1. Asthenic Syndrome is the best film I have ever seen. You know your stuff. I am busy translating other films by Muratova at the moment. Mother and Son by Sokurov changed my whole outlook on life. The early films of Bela Tarr pushed me closer to an understanding of my own history even though they were made about a different culture. Idioterne by Von Trier needs to watched more than once thats for sure.

    Comment by Peter — July 4, 2009 @ 8:56 pm

  2. Are you translating subtitles of Muratova’s films? That’s great. I have seen only one of her films, though I have heard that some of her films are available as DVDs with English subtitles. Plalai Faifa, who is a film critic at Bangkok Post newspaper, wrote about some of her DVDs. He likes her films.

    I haven’t seen MOTHER AND SON and the early films of Bela Tarr (I mean the ones before DAMNATION), but I like THE SUN (Sokurov) and SATANTANGO very much. I also like IDIOTERNE a lot, though I watched it only one time. But I think I need to see THE ELEMENT OF CRIME (1984, Lars von Trier) again, because I couldn’t follow its story in my first viewing.

    I think the film which changes my whole outlook on life may be L’ARGENT (Robert Bresson). THE DEVIL, PROBABLY doesn’t change my outlook on life, but it confirms my outlook on life.

    Comment by celinejulie — July 4, 2009 @ 11:40 pm

  3. Two in One, Muratova lastest film is available on Ebay or Amazon with Subtitles and is really great. It is aa real challenge I have set myself with the translating in that I am working from Italliaan subtitles into English, so I guess a fair bit will be lost in translation. I am getting help from an Italian friend and I just have to get an understanding of her early films.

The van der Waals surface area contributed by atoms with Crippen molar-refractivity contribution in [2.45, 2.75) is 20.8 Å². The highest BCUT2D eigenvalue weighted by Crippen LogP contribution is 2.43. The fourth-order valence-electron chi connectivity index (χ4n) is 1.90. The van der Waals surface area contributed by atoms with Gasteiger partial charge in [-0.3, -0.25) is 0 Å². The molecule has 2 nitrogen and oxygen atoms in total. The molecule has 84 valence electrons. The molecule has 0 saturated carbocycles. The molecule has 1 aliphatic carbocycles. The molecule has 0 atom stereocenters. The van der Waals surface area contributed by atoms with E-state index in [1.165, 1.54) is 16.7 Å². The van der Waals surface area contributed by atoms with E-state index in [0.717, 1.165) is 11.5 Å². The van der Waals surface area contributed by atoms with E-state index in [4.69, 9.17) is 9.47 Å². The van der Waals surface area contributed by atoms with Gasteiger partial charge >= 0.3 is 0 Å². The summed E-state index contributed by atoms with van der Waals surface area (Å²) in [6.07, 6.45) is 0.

I also like the films of Satyajit Ray. They can be a little light at times but they make me feel so good to be alive. I will look into some of the films you have mentioned, I always look for advice. Have you seen the films of Sergei Paradjanov?

    Comment by Peter — July 6, 2009 @ 8:16 pm

  4. I have seen only five films by Satyajit Ray—PATHER PANCHALI (1955), APARAJITO (1956), TWO DAUGHTERS (1961), CHARULATA(1964), and DAYS AND NIGHTS IN THE FOREST (1970). I like DAYS AND NIGHTS IN THE FOREST the most. I think it may be because the way of life in this film is not much different from the way of our contemporary urban lives.

    As for Sergei Paradjanov, I have seen THE COLOUR OF POMEGRANATES (1969). I like it a lot, but I understand zero percent of this film. I think I might be too young when I watched this video. I need to see it again.

    Films which make me feel so good to be alive include FREE RADICALS (2003, Barbara Albert, Austria, A+). A part of this film is about a woman who had survived a plane crash but didn’t survive a car crash six years later. It makes me reflect on how our lives can end at any minute. The soundtrack of this film includes WE ARE ALIVE by Paul van Dyk. The song fits the film very well.

    Comment by celinejulie — July 6, 2009 @ 10:17 pm

  5. i think lots of MICHAEL HANEKE ‘s film change my outlook on life so so much especially THE SEVENTH CONTINENT and CODE UNKNOWN it made me realize what’s lie beneath my anger and why ha ha (but i think it’s not in a good way)

    and Yes The Devil, Probably confirmed my outlook of life too!

    Comment by FILMSICK — July 7, 2009 @ 10:32 am

  6. I haven’t seen CODE UNKNOWN yet, but my most favorite Haneke’s films is THE CASTLE, because the hero keeps running around all day and all night in the cold, trying to reach the castle or something like that, but it seems he never reaches the castle. It reminds me of our lives, because we struggle all day and all night, always meeting new obstacles in life, but never reaching everlasting happiness.

    Comment by celinejulie — July 7, 2009 @ 10:16 pm